After reading stories of match success and failure on social media this spring, I’m already thinking about another set of virtual interviews this fall and contemplating how applicants can shine.
Here are some takeaways from Backable: The Surprising Truth Behind What Makes People Take a Chance on You. While this book and its many examples mostly center on entrepreneurship and how startups can get money from investors, there are some nuggets that cross domains nicely. The interview is in some ways a pitch meeting where you’re selling yourself.
The power of unique perspectives and experience
[Investor Ben] Horowitz responded that great ideas typically stem from an “earned secret”—discovered by going out into the world and “learning something that not a lot of other people know.”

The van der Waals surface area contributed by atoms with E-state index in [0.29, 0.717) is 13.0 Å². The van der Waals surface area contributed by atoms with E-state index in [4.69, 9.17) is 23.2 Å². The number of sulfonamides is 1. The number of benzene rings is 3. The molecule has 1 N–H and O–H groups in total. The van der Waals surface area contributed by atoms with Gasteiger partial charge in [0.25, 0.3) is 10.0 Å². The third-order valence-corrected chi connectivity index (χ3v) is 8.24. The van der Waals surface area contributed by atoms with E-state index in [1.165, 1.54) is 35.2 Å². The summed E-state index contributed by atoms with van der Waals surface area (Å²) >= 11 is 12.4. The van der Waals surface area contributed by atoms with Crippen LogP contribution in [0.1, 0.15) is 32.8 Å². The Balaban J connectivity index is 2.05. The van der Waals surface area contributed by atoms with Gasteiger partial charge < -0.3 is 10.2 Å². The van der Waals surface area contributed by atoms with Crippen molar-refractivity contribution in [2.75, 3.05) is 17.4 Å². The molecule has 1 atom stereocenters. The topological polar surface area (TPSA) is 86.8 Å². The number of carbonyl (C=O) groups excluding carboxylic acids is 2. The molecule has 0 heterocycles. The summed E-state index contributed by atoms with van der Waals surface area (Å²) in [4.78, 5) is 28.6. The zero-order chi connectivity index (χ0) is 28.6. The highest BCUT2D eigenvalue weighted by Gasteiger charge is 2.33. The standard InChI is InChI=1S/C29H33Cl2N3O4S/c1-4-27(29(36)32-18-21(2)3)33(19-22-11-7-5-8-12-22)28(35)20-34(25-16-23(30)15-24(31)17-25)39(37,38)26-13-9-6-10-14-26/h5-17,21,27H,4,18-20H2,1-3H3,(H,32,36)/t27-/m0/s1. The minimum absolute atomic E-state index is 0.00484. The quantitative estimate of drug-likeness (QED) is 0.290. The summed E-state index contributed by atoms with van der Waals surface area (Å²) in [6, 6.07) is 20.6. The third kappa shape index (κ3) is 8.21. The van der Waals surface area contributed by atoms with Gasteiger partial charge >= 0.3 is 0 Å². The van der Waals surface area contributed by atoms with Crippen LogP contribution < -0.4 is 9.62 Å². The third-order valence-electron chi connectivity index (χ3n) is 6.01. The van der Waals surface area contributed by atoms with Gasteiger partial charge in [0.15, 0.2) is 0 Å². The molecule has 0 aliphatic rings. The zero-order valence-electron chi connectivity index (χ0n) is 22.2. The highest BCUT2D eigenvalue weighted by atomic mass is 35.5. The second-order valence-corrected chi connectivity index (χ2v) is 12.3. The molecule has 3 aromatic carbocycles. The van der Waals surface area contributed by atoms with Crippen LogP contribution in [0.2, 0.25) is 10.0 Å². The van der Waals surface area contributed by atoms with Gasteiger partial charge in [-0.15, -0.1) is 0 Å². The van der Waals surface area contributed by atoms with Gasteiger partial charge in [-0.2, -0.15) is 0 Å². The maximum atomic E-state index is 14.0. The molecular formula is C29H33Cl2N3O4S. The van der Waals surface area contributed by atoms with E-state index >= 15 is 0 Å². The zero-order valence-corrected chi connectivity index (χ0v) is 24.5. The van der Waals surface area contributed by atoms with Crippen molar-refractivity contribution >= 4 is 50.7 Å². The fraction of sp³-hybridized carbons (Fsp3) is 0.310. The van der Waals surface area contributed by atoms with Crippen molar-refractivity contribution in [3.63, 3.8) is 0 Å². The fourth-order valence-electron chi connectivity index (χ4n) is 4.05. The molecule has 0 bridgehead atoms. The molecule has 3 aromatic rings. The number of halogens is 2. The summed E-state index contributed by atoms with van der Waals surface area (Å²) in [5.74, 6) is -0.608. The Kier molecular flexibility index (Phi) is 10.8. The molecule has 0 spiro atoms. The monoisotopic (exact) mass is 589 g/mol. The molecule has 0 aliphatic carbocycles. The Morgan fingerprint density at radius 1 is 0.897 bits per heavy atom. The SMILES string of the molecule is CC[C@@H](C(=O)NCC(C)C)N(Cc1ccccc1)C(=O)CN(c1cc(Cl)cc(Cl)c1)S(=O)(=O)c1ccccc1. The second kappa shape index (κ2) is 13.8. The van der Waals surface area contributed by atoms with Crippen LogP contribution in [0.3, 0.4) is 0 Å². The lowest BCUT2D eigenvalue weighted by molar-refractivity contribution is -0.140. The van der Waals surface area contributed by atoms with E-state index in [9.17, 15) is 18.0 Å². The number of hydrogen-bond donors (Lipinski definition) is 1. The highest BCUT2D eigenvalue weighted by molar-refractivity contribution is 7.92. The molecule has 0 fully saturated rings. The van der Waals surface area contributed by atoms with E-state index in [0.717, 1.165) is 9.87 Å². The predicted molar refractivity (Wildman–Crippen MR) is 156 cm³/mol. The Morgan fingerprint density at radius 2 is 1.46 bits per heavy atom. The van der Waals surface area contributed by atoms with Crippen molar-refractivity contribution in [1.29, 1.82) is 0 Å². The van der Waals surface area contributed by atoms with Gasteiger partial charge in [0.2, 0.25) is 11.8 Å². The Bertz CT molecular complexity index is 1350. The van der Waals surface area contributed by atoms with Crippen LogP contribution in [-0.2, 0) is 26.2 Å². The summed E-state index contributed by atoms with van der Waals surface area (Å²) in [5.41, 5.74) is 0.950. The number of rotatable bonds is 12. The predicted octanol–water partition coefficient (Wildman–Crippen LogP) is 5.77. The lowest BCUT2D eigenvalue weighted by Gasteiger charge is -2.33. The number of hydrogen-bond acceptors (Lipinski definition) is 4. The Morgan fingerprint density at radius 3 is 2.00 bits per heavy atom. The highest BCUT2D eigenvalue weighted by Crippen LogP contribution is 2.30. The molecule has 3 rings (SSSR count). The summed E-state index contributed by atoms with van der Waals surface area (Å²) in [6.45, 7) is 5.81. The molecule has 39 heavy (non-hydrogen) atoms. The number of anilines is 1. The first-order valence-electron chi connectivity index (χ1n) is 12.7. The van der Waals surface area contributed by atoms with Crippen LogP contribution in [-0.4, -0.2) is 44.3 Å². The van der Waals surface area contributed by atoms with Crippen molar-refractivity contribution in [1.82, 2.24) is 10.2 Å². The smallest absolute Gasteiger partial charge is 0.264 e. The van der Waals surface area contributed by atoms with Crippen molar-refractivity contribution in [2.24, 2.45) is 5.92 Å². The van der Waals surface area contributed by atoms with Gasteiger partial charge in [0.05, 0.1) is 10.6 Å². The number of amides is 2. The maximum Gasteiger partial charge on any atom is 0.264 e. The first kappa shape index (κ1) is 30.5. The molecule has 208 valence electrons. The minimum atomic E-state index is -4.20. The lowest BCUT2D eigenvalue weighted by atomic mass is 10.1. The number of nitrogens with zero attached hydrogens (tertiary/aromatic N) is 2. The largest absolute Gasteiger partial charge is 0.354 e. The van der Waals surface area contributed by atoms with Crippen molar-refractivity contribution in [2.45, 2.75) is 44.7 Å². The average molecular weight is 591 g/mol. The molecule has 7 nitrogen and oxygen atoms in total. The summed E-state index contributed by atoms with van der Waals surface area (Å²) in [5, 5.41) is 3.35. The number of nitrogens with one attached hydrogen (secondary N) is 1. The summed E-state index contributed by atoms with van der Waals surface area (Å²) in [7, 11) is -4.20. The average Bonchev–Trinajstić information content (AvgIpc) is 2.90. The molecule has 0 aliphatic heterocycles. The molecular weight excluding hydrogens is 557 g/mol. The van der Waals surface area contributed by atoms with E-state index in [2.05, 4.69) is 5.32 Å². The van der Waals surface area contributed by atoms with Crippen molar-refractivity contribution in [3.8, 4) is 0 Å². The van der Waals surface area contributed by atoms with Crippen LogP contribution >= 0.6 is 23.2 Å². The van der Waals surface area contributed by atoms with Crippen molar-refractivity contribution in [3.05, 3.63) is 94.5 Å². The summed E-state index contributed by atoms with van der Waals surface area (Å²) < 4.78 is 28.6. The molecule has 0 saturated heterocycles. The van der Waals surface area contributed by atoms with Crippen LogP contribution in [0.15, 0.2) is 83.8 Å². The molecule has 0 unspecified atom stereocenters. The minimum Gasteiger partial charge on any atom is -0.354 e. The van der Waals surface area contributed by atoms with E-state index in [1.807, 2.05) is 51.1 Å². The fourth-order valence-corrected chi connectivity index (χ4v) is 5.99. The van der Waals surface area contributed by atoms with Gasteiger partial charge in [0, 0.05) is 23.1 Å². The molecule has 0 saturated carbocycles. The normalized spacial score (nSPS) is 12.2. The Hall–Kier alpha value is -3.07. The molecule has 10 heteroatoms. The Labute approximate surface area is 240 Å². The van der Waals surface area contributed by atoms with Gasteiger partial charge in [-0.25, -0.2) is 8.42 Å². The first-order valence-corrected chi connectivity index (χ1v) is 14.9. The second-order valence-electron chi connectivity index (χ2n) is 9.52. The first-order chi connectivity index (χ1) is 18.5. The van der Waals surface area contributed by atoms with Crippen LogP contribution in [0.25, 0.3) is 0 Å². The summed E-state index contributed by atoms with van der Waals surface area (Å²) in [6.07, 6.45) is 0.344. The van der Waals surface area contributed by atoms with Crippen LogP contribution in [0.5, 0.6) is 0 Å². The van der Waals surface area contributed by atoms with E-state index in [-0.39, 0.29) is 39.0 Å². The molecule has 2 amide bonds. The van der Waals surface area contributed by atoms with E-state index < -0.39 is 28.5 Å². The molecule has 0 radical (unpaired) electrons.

Everyone says the same things in personal statements, is drawn to their chosen fields for the same reasons, and has largely similar clinical experiences. When you have rare real-world experience–frankly in any context or domain–that makes you different.
Share how those insights have changed you and inform your approach to medicine.
Earned insights are rare
What’s the single best piece of advice that would help them succeed?” [Oscar-winning producer Brian] Grazer paused for a moment, then said, “Give me something that isn’t google-able. I want an idea that is based on a surprise insight. Not something I could find through a Google search.”
An idea that stems from hands-on experience is way more backable than the same exact idea if it simply originated sitting behind a desk. But the catch is, without being boastful, you have to make that effort shine through your pitch. It can’t be hidden.